How to: Make Spanish Tortilla de Patatas

Dear Tom,

Like you saw with paella and sangria, we are not here to actually give you a recipe (you can find those all over the web), but to help you understand what tortilla de patatas is and the importance it has in Spain. Also known as a tortilla española or tortilla de papas in Spanish and a Spanish omelette in English, this dish can be found in almost any bar or restaurant in Spain. Along with many Spaniards, you might even consider that the tortilla española is the official dish of Spain. In fact, one time, when hosting an international dinner, seven of the fifteen-odd people invited brought along a Spanish omelette. We laughed a lot, but since then I tend to specify that it should be a last option so that we have some variety when we eat.

A classic Spanish tortilla de patatas. Photo source Pixabay hurdiantonia0

Note: Not to be confused with a Mexican tortilla, in Spanish tortilla means omelette. A basic egg omelette is a French one (tortilla francesa) and one that includes potatoes is a Spanish one.


The History:

The exact origin of the Spanish omelette isn’t known, although many stories exist about how it was discovered. What we do know is that potatoes arrived in Spain in the early 1500s and about halfway through the century were determined safe for human consumption. This timeline allows for plenty of margin between arrival in Spain and the stories about the first tortilla de patatas around the end of the 1700’s/beginning of the 1800’s.

In addition, there is relative agreement that the development of the dish was due to the need for poor country folk to have access to easy, nutritious meals. Due to the fact that eggs seem to multiply when cooked with potatoes, it is a logical solution for farmers and military alike.


The Ingredients:

A basic Spanish omelette requires just the simplest ingredients: eggs, potatoes, seasonings, and oil (extra virgin olive oil if you’re trying to be true to its roots, although I do know Spaniards who use sunflower oil). An addition ingredient is either considered as necessary or (almost) sacrilegious—onion. Those who love onion in their tortillas will always add it and those who don’t like it will spurn the tortillas that include it. Personally, I am happy to eat it both ways!

Some people say that the hardest part of making the tortilla is peeling and cutting the potatoes. While I don’t necessarily believe this (the flipping bit is difficult as well), the prep work is pretty straight forward. Potatoes and onions—if you decide you are an onion person—should be sliced or chopped and then slowly fried in the oil. They are then added in to the beaten eggs and either poured back into the frying pan used for the potatoes without the oil directly or after resting in the eggs for an indeterminate amount of time (depending on the recipe).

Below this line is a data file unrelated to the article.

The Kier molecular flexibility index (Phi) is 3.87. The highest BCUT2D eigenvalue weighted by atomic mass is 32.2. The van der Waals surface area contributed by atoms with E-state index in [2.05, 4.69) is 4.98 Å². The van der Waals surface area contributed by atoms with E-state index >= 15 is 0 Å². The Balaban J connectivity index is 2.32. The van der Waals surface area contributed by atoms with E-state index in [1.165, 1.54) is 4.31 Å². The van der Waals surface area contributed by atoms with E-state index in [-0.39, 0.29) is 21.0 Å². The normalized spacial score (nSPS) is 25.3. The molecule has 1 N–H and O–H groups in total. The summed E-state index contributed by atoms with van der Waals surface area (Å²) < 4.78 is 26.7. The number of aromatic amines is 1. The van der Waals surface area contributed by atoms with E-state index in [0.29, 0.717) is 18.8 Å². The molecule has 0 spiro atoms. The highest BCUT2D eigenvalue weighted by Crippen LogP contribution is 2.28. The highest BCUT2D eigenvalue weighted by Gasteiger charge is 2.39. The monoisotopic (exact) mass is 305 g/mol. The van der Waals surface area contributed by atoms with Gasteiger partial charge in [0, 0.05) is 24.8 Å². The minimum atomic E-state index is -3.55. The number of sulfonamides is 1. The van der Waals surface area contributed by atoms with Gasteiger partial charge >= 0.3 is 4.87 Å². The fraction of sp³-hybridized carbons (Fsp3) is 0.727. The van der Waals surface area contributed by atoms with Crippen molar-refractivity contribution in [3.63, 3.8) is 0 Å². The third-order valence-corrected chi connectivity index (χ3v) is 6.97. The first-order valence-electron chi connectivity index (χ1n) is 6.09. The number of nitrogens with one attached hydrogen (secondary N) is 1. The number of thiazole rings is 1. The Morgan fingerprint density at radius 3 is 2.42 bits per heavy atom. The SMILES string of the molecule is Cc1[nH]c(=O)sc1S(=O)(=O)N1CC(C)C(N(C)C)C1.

I personally think that the next step is the hardest. Once the underside of the tortilla is cooked, you have to flip it onto a plate or another pan to be able to cook the top—doing this correctly is especially important because unlike an Italian frittata, a Spanish omelette should still be soft (if not a little bit runny on the inside). Once both sides are cooked evenly, you are ready to cut and serve warm or let the tortilla rest and serve cold.

Tortilla as part of a meal. Photo source Pixabay Bdellovibrium

The Tools:

You can probably make a tortilla de patatas with the tools you already have in your house (or even if you are traveling and at a hostel). Nothing fancy is needed, just a way to peel and cut the potatoes, a bowl for the eggs—that the potatoes fit into as well—, a pan to cook the potatoes and tortilla in, and a plate or another pan to flip the tortilla. What you might need is a little bit of practice to be able to flip the omelette like a pro. And, if you don’t want to mess about with this part of the process, you can buy pans called “double pans” made specifically for flipping your tortilla de patatas, such as this one here.


Part of a meal or a Bocadillo

The great thing about the Spanish omelette is that it can be used for almost all meals or snacks throughout your day (although, I wouldn’t recommend only eating tortillas all day, everyday…). I will happily eat a slice for breakfast—between the eggs and potatoes, it will fill you up—, tortilla with salmorejo is a classic lunch or light dinner option, and between two slices of bread you have a sandwich that is perfect for your afternoon snack.

The tortilla de patata easily be dressed up or down. It is not uncommon to find it in the bar next to the train station (where you know that it will be greasy but still decent) or in fancy restaurants. It oftentimes plays a role in tapas or pintxos and can be made with additional ingredients such as red or green peppers, chorizo, mushrooms, etc.


Have you tried a Spanish omelette? Are you an onion or no onion eater?? Let us know your tortilla de patata preferences down below!

Sincerely,
Spain